First, I heartily agree with Iain Williamson’s comments on the Bank rescue and the current Group CEO. The leadership  shown by Mr Sutherland and the job that he and his colleagues have done in seeking to rescue what they can from the Bank disaster is excellent. They had a very poor hand in the negotiations and played it very well. We must all hope and pray that the recapitalisation plan is supported by the necessary majorities of each class of creditor and by the preference shareholders on 11th December when they meet.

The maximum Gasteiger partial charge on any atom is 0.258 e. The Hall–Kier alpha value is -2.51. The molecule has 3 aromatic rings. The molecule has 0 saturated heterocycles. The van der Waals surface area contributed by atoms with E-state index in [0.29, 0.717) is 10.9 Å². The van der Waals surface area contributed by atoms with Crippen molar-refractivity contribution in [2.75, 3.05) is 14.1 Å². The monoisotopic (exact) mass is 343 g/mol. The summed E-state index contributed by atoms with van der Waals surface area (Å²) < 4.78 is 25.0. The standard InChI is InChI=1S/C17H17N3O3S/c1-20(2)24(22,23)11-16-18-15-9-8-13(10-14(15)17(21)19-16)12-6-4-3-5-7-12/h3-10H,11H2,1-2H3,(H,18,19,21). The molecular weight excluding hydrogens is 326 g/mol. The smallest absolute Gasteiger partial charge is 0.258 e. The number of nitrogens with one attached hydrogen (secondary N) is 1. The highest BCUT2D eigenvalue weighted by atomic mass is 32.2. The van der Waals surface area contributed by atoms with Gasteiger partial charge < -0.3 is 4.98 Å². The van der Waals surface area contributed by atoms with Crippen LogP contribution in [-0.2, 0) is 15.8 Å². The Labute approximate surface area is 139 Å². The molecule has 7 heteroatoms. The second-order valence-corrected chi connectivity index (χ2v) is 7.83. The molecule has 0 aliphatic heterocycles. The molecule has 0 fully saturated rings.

I also agree with Brian Taylor’s comments on the importance of the “Co-operative” brand and its value as an intangible asset, although I think he may have overstated the effect on the share price of a suitable name change for the Bank within a year or two of the recapitalisation.

However, the argument of Messrs Williamson and Jones that the Bank never was a co-operative is disingenuous. While the legal entity of the Bank has long been a PLC, the Co-op Group has always argued that the whole “family of businesses” is one Co-operative family. That was based on the Group’s status as a bona fide co-operative owned and controlled by its corporate and individual co-operative members and, crucially, its 100% ownership of the Bank PLC and the Co-operative Insurance Society.